Advertisement

Intensive Care Medicine

, Volume 44, Issue 12, pp 2205–2212 | Cite as

Polymyxin B hemoperfusion in endotoxemic septic shock patients without extreme endotoxemia: a post hoc analysis of the EUPHRATES trial

  • D. J. Klein
  • D. Foster
  • P. M. Walker
  • S. M. Bagshaw
  • H. Mekonnen
  • M. Antonelli
Open Access
Original

Abstract

Purpose

The EUPHRATES trial examined the impact of polymyxin B hemoperfusion (PMX) on mortality in patients with septic shock and endotoxemia, defined as EAA ≥ 0.60. No difference was found in 28-day all-cause mortality. However, the trial showed that in some patients with septic shock the burden of endotoxin activity was extreme (EAA ≥ 0.9). In a post hoc analysis, we evaluated the impact of PMX use in patients with septic shock and endotoxin activity measured between 0.6–0.89.

Methods

Post-hoc analysis of the EUPHRATES trial for the 194 patients with EAA ≥ 0.6–0.89 who completed two treatments (PMX or sham). The primary end point was mortality at 28 days adjusted for APACHE II score and baseline mean arterial pressure (MAP). Additional end points included changes in MAP, cumulative vasopressor index (CVI), median EAA reduction, ventilator-free days (VFD), dialysis-free days (DFD) and hospital length of stay. Subpopulations analyzed were site and type of infection and those with norepinephrine dose > 0.1 mcg/kg/min at baseline.

Results

At 28 days, 23 patients of 88 (26.1%) in the PMX group died versus 39 of 106 (36.8%) in the sham group [risk difference 10.7%, OR 0.52, 95% CI (0.27, 0.99), P = 0.047]. When unadjusted for baseline variables, P = 0.11. The 28-day survival time in the PMX group was longer than for the sham group [HR 0.56 (95% CI 0.33, 0.95) P = 0.03]. PMX treatment compared with sham showed greater change in MAP [median (IQR) 8 mmHg (− 0.5, 19.5) vs. 4 mmHg (− 4.0, 11) P = 0.04] and VFD [median (IQR) 20 days (0.5, 23.5) vs. 6 days (0, 20), P = 0.004]. There were no significant differences in other end points. There was a significant difference in mortality in PMX-treated patients with no bacterial growth on culture [PMX, 6/30 (20%) vs. sham, 13/31 (41.9%), P = 0.005]. The median EAA change in the population was − 12.9% (range: increase 49.2%–reduction 86.3%). The mortality in the above median EAA change group was PMX: 6/38 (15.7%) vs. sham 15/49 (30.6%), P = 0.08.

Conclusions

These hypothesis-generating results, based on an exploratory post hoc analysis of the EUPHRATES trial, suggest measurable responses in patients with septic shock and an EAA ≥ 0.6 to 0.89 on changes in mean arterial pressure, ventilator-free days and mortality.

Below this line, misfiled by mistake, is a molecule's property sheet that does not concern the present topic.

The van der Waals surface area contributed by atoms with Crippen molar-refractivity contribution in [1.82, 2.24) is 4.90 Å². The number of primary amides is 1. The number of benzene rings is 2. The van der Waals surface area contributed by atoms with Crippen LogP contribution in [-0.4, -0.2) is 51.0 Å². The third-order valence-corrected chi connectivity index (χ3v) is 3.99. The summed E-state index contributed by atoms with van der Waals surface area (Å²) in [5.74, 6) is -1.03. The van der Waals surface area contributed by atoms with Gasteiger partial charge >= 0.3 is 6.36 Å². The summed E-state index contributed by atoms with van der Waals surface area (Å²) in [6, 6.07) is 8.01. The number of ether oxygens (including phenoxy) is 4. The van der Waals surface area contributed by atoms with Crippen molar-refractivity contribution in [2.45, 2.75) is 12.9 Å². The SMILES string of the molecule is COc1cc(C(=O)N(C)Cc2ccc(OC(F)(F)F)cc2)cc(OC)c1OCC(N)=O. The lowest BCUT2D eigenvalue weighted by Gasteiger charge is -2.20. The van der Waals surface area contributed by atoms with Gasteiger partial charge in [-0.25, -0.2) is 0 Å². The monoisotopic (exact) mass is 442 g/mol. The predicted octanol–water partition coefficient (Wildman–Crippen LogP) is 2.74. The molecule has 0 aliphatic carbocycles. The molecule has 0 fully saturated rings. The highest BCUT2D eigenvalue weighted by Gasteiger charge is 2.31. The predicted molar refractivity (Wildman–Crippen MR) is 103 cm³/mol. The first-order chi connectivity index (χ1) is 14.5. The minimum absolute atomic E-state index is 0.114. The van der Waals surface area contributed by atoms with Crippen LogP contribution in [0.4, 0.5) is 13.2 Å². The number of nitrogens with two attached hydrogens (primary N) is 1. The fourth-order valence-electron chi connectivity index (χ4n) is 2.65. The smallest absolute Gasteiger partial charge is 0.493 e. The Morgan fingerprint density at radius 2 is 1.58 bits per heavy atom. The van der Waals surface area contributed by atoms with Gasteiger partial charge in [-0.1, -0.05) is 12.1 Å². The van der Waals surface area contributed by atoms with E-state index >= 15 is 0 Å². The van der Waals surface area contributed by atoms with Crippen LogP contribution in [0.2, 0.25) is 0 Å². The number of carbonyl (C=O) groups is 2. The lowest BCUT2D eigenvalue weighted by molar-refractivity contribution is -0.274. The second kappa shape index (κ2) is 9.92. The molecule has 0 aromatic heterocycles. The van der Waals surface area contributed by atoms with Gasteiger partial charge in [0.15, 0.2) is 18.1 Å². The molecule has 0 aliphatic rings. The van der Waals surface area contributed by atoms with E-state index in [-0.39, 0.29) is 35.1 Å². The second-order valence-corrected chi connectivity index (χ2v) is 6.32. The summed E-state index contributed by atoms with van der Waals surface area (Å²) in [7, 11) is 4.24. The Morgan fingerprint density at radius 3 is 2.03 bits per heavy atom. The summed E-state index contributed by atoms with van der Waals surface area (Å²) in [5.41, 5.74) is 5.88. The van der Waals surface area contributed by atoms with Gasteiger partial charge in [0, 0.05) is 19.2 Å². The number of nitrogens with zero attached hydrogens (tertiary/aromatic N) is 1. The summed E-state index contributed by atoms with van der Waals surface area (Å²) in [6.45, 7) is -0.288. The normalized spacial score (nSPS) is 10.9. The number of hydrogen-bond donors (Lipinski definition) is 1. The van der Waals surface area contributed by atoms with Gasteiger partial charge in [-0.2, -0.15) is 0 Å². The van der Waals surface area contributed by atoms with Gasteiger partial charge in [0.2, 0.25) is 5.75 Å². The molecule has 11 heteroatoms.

Trial registration

Clinicaltrials.gov Identifier: NCT01046669. Funding Spectral Medical Incorporated.

Keywords

Sepsis Septic shock Endotoxin Endotoxemia Polymyxin B Hemoperfusion Precision medicine 

Introduction

Endotoxin is a potent and common driver of septic shock, yet results of large multi-centered trials targeting endotoxin in sepsis have been disappointing [1, 2, 3, 4, 5, 6]. This is despite numerous small trials that demonstrate a survival as well as physiologic benefits in improving blood pressure (MAP) and other contributors to multiple organ failure. An important innovation in this field has been the development of the Endotoxin Activity Assay (EAA™), which allows for rapid measurement of endotoxin activity. Elevated EAA levels have been shown to predict severe sepsis and other adverse outcomes, including death [7]. In addition, high EAA levels are found in only up to 50–70% of patients with septic shock. Therefore, failure to measure EAA may have led to missed opportunity to target patients with anti-endotoxin therapies who are more likely to benefit [7].

PMX is an extracorporeal device that selectively adsorbs endotoxin and effectively removes it from the bloodstream [8]. PMX has been used in Japan for treatment of patients with presumed gram-negative sepsis and endotoxemia for > 20 years [9]. The standard of care is two 2-h hemoperfusion sessions approximately 24 h apart (Toray Industries, Tokyo, Japan). PMX therapy has been suggested to improve survival and other end points in small randomized controlled trials (RCT) such as EUPHAS [10]. Contrarily, a recent RCT in patients with postoperative intra-abdominal septic shock done in France (Abdomix trial) failed to show a mortality benefit [11]. However, both of these trials had limitations identified, indicating the need for further evidence. The EUPHRATES trial (Evaluating the Use of Polymyxin B Hemoperfusion in a Randomized controlled trial of Adults Treated for Endotoxemia and Septic Shock) aimed to enrich the target population to receive PMX by including only patients with high endotoxin activity (EAA ≥ 0.60) to increase the probability of benefit [12, 13]. In the intention-to-treat and per-protocol populations randomized in the EUPHRATES trial, no significant benefit was found in the primary end point of mortality at 28 days [13].

To better understand whether selected patients with septic shock may derive benefit from treatment with PMX, we performed a hypothesis-generating post hoc analysis of the EUPHRATES trial, focused on the heterogeneity in baseline EAA levels, using the approach recommended by Pocock and Stone [14]. Our rationale is based on recent data describing how the EAA may encounter an asymptotic “threshold effect” when endotoxin activity levels are > 0.90 [15]. This would imply that in selected patients with EAA values ≥ 0.90, the endotoxin activity burden may be very high with up to 100-fold variability and is potentially unquantifiable; these patients are potentially less likely to respond to a standard regimen of two PMX treatments.